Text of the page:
Steering things back to Aborym, let’s talk about your new album, Hostile, which was released on February 12, three years after SHIFTING.negative. First of all, since SHIFTING.negative, you released three volumes of Something For Nobody, which as I understand were leftover tracks, remixes, and some other oddities. In releasing those three albums, did they reveal any kind of ideas that you really wanted to explore on Hostile? Did those three albums in any way give you ideas for how you approached Hostile?

Fabban: Yes, absolutely. Because, Something For Nobody was a kind of collection of unreleased studio recordings, remixes, live recordings, works-in-progress, plus minutes of outtakes. So, we just got the chance to collect a lot of ideas coming from that experience, three years in which we collected a lot of stuff. And in each volume, you get some kind of musical score for some horror movies and drama, and stuff like that, so in a way, the new album has this kind of cinematographic approach in some parts. I’m talking about, for instance, a song called ‘The End of a World,’ which is absolutely like living in a movie in a way. You know, there is a lot of sound design in it.

That’s actually one of my favorite tracks on the new album

Fabban: It’s far from the pop sensibility of SHIFTING.negative, so it’s more of a movie oriented kind of music, you know? It seems like a soundtrack in a way. So, from that experience, we collected a lot of stuff, a lot of ideas and different kind of moods. And concerning the music, I think it’s much darker, and it’s much more heavy and industrial oriented at the same time. So, there is a strong melodic approach to it, and in this case of the song ‘The End of a World,’ you can feel it. So, we moved away from the industrial pop sensibilities. And I guess the pop element has been replaced by more of a metal element, and still recognizably Aborym… you know, for this stage in the evolvement and the development of the band.



That’s interesting because while pop isn’t the word I used, SHIFTING.negative was rather catchy. I felt that Hostile really expanded on that. I first got into Aborym with albums like Fire Walk with Us and when you had Attila Csihar in the band, and the extreme metal or black metal sound of the earlier stuff is almost not there anymore. There are still rock elements that… actually, I think ‘Lava Bed Sahara’ really made me think of Alice in Chains – the vocal harmonies and the sort of the songwriting.

Fabban: Oh, thank you!

I wouldn’t call it pop, but it’s certainly accessible, but I feel like it’s gone more in that direction, and the sound design made me think of Nine Inch Nails in the ’90s, and you did work with Keith Hillebrandt who worked with Nine Inch Nails. What do you feel he brought to Aborym that you felt really strengthened what you were going for and that level of development that you were searching for?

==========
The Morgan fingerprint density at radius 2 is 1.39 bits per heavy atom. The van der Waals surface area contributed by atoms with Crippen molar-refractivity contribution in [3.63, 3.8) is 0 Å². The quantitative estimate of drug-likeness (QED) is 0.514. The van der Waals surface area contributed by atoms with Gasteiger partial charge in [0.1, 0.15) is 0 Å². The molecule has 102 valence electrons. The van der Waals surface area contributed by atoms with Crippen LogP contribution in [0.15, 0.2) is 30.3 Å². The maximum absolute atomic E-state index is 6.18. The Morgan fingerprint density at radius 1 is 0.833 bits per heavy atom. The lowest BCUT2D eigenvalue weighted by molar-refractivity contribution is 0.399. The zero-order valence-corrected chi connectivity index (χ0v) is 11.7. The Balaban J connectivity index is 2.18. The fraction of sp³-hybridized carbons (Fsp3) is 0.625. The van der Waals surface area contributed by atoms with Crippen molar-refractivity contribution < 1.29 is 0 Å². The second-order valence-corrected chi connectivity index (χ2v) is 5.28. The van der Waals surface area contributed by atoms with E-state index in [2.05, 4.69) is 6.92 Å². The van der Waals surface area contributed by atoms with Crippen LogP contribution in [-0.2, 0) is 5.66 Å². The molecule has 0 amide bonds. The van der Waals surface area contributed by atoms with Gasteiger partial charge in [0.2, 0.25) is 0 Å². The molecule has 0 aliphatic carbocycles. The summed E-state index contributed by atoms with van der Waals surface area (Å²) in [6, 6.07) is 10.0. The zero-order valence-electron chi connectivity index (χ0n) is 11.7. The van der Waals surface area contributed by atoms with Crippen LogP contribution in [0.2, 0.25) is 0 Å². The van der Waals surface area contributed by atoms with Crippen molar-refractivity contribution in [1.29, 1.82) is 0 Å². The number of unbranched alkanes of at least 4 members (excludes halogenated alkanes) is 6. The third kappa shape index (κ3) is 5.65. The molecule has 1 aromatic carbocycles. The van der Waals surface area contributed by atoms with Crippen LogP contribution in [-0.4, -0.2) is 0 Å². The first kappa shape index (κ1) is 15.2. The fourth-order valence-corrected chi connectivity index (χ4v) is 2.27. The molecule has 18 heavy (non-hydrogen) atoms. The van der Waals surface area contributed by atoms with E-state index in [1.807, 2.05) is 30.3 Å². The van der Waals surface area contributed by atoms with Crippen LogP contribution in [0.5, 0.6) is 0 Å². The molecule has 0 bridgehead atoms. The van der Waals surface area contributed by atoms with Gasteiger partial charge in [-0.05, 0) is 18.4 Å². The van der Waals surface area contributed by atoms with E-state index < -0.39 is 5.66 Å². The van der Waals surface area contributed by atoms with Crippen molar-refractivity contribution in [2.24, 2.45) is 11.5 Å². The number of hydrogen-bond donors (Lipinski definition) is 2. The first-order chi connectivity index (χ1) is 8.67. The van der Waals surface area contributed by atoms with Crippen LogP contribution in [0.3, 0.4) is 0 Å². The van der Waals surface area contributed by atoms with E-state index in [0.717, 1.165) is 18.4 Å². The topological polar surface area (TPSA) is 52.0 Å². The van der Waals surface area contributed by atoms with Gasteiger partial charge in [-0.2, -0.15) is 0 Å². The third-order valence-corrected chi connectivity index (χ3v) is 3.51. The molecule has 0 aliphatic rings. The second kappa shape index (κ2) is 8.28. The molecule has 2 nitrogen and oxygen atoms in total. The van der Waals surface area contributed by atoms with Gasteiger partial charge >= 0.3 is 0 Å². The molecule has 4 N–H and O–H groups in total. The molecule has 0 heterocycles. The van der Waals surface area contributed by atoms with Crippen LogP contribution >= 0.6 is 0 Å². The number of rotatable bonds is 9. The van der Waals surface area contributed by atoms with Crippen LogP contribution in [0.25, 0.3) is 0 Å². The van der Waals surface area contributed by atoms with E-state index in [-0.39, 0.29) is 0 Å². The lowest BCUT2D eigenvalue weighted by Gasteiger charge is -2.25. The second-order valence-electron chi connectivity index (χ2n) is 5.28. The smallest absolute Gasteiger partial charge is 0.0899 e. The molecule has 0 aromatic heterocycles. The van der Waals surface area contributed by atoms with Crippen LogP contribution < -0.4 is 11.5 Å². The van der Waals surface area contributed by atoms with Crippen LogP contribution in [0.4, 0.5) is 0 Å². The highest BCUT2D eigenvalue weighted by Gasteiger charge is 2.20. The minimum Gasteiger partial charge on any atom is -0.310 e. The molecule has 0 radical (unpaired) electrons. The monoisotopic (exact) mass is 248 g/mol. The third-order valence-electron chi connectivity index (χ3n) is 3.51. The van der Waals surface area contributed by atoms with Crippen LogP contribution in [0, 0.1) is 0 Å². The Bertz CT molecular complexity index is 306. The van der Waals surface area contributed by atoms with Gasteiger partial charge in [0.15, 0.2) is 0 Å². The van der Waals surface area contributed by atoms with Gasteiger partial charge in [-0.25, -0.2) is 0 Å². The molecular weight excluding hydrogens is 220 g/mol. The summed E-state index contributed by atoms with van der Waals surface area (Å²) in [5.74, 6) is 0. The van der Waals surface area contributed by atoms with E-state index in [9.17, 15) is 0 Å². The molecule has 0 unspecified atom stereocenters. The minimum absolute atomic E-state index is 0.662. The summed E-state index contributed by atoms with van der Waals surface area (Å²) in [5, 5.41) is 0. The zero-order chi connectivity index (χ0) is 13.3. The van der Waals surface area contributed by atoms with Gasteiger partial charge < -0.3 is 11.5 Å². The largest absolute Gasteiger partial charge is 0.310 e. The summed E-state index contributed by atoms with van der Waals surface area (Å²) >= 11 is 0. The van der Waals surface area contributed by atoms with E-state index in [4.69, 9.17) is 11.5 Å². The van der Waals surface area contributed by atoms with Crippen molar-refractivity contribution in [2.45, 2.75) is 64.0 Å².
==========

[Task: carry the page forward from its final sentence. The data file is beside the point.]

Fabban: Yeah, that’s a good question. I think with this album, there is a such a team behind his back, and Keith was absolutely important for the sound. We teamed up four years ago, when he did a remix on SHIFTING.negative for a song called ‘For a Better Past,’ and at the same time, I remixed one of his tunes, ‘Farwaysai.’ and then we did some remixes for other bands together. We produced Nelly Furtado’s ‘Maneater’ cover version made by a band called Digitalis Ambigua. Meanwhile, we became very good friends actually, and two years ago, we met in Bangkok, Thailand where he lives with his wife. We had an insane dinner in the Chinatown district, and I got the shot to give him more than 22 new songs, pre-production versions, and when I went back to Rome, we discussed the possibility of hiring him as producer. So, that was the best thing that happened in terms of growth, for me and for the band, since Keith basically gave an extra ear to the album. Unfortunately, it wasn’t possible to meet each other in Rome for the final mix since it was when the virus started to hit hard, but we had many months of work by remote. So, to work with a producer is something that gives you much more mastery in terms of quality and skills. And of course, all of us learned a lot by working with them during the pre-production time and the recording process. He gave us all kinds of instructions about which instruments to use, he fixed all the details and arrangements together with Andrea Corvo for the sound engineering. And he decided which songs to put on the album and which not, so he decided the track list. We ae always in contact since we are both modular synthesizer addicts, and we are just waiting for the end of the lockdown in order to plan to meet again in Italy. But concerning the album, it was absolutely very, very important for the sound quality.

The last time we got to InterView you in ReGen, Faust was still in the band, and that was when Dirty came out. I know he’s not with you guys anymore, so can you tell us about the current lineup, who’s in the band and how the how you feel it’s Aborym at its best right now?